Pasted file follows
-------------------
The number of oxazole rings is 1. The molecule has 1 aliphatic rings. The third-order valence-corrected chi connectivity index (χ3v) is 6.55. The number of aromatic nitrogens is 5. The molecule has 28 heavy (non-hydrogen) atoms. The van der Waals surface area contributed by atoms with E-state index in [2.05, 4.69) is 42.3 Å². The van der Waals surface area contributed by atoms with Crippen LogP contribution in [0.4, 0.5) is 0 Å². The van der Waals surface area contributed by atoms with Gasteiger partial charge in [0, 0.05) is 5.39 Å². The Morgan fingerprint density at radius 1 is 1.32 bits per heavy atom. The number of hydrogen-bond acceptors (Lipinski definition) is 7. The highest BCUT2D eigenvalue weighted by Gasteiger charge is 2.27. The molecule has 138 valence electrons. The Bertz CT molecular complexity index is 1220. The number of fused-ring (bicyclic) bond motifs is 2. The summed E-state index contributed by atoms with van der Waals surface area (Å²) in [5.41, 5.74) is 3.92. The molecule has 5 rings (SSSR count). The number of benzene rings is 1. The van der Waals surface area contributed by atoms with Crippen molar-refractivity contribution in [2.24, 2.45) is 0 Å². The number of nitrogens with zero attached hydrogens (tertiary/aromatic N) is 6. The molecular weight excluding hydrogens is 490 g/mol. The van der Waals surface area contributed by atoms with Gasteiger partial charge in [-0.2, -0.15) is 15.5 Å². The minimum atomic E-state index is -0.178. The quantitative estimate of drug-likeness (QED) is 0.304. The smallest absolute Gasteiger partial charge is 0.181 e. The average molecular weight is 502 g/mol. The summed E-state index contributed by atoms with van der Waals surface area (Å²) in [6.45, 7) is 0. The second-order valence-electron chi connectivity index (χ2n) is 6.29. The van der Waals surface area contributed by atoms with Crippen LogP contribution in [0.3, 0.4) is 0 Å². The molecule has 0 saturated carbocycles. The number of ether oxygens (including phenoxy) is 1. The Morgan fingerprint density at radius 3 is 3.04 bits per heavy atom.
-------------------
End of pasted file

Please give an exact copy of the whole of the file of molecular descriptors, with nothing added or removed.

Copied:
The number of oxazole rings is 1. The molecule has 1 aliphatic rings. The third-order valence-corrected chi connectivity index (χ3v) is 6.55. The number of aromatic nitrogens is 5. The molecule has 28 heavy (non-hydrogen) atoms. The van der Waals surface area contributed by atoms with E-state index in [2.05, 4.69) is 42.3 Å². The van der Waals surface area contributed by atoms with Crippen LogP contribution in [0.4, 0.5) is 0 Å². The van der Waals surface area contributed by atoms with Gasteiger partial charge in [0, 0.05) is 5.39 Å². The Morgan fingerprint density at radius 1 is 1.32 bits per heavy atom. The number of hydrogen-bond acceptors (Lipinski definition) is 7. The highest BCUT2D eigenvalue weighted by Gasteiger charge is 2.27. The molecule has 138 valence electrons. The Bertz CT molecular complexity index is 1220. The number of fused-ring (bicyclic) bond motifs is 2. The summed E-state index contributed by atoms with van der Waals surface area (Å²) in [5.41, 5.74) is 3.92. The molecule has 5 rings (SSSR count). The number of benzene rings is 1. The van der Waals surface area contributed by atoms with Crippen molar-refractivity contribution in [2.24, 2.45) is 0 Å². The number of nitrogens with zero attached hydrogens (tertiary/aromatic N) is 6. The molecular weight excluding hydrogens is 490 g/mol. The van der Waals surface area contributed by atoms with Gasteiger partial charge in [-0.2, -0.15) is 15.5 Å². The minimum atomic E-state index is -0.178. The quantitative estimate of drug-likeness (QED) is 0.304. The smallest absolute Gasteiger partial charge is 0.181 e. The average molecular weight is 502 g/mol. The summed E-state index contributed by atoms with van der Waals surface area (Å²) in [6.45, 7) is 0. The second-order valence-electron chi connectivity index (χ2n) is 6.29. The van der Waals surface area contributed by atoms with Crippen LogP contribution in [0.3, 0.4) is 0 Å². The molecule has 0 saturated carbocycles. The number of ether oxygens (including phenoxy) is 1. The Morgan fingerprint density at radius 3 is 3.04 bits per heavy atom.